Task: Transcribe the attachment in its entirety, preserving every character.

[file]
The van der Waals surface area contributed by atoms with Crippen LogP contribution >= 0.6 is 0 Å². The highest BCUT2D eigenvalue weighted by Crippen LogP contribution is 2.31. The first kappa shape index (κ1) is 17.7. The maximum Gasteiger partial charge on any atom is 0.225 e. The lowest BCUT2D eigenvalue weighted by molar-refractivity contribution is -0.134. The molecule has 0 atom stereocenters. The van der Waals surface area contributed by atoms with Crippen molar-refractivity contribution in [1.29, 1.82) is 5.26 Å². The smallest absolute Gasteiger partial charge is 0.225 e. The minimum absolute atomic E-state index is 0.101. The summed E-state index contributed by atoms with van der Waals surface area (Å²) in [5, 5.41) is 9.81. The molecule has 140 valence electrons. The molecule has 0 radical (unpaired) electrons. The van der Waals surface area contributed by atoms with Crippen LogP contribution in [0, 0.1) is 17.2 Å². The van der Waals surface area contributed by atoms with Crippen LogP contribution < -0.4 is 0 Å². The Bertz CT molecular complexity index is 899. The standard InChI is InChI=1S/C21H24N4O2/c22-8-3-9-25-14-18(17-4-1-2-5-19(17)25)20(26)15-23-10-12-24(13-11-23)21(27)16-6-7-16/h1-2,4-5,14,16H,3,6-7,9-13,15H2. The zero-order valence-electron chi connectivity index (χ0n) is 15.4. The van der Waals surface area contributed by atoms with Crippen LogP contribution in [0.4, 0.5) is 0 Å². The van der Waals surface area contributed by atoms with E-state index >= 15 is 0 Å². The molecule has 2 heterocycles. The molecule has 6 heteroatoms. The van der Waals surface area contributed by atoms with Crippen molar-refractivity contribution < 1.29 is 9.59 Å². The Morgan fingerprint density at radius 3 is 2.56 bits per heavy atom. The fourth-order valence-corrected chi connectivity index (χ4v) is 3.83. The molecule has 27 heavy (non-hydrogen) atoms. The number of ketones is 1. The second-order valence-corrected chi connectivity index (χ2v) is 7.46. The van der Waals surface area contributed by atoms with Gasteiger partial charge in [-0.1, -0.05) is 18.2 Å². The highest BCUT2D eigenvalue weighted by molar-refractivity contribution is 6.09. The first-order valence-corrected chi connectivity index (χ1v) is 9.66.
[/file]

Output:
The van der Waals surface area contributed by atoms with Crippen LogP contribution >= 0.6 is 0 Å². The highest BCUT2D eigenvalue weighted by Crippen LogP contribution is 2.31. The first kappa shape index (κ1) is 17.7. The maximum Gasteiger partial charge on any atom is 0.225 e. The lowest BCUT2D eigenvalue weighted by molar-refractivity contribution is -0.134. The molecule has 0 atom stereocenters. The van der Waals surface area contributed by atoms with Crippen molar-refractivity contribution in [1.29, 1.82) is 5.26 Å². The smallest absolute Gasteiger partial charge is 0.225 e. The minimum absolute atomic E-state index is 0.101. The summed E-state index contributed by atoms with van der Waals surface area (Å²) in [5, 5.41) is 9.81. The molecule has 140 valence electrons. The molecule has 0 radical (unpaired) electrons. The van der Waals surface area contributed by atoms with Crippen LogP contribution in [0, 0.1) is 17.2 Å². The van der Waals surface area contributed by atoms with Crippen LogP contribution < -0.4 is 0 Å². The Bertz CT molecular complexity index is 899. The standard InChI is InChI=1S/C21H24N4O2/c22-8-3-9-25-14-18(17-4-1-2-5-19(17)25)20(26)15-23-10-12-24(13-11-23)21(27)16-6-7-16/h1-2,4-5,14,16H,3,6-7,9-13,15H2. The zero-order valence-electron chi connectivity index (χ0n) is 15.4. The van der Waals surface area contributed by atoms with Crippen LogP contribution in [0.4, 0.5) is 0 Å². The van der Waals surface area contributed by atoms with E-state index >= 15 is 0 Å². The molecule has 2 heterocycles. The molecule has 6 heteroatoms. The van der Waals surface area contributed by atoms with Crippen molar-refractivity contribution < 1.29 is 9.59 Å². The Morgan fingerprint density at radius 3 is 2.56 bits per heavy atom. The fourth-order valence-corrected chi connectivity index (χ4v) is 3.83. The molecule has 27 heavy (non-hydrogen) atoms. The number of ketones is 1. The second-order valence-corrected chi connectivity index (χ2v) is 7.46. The van der Waals surface area contributed by atoms with Gasteiger partial charge in [-0.1, -0.05) is 18.2 Å². The highest BCUT2D eigenvalue weighted by molar-refractivity contribution is 6.09. The first-order valence-corrected chi connectivity index (χ1v) is 9.66.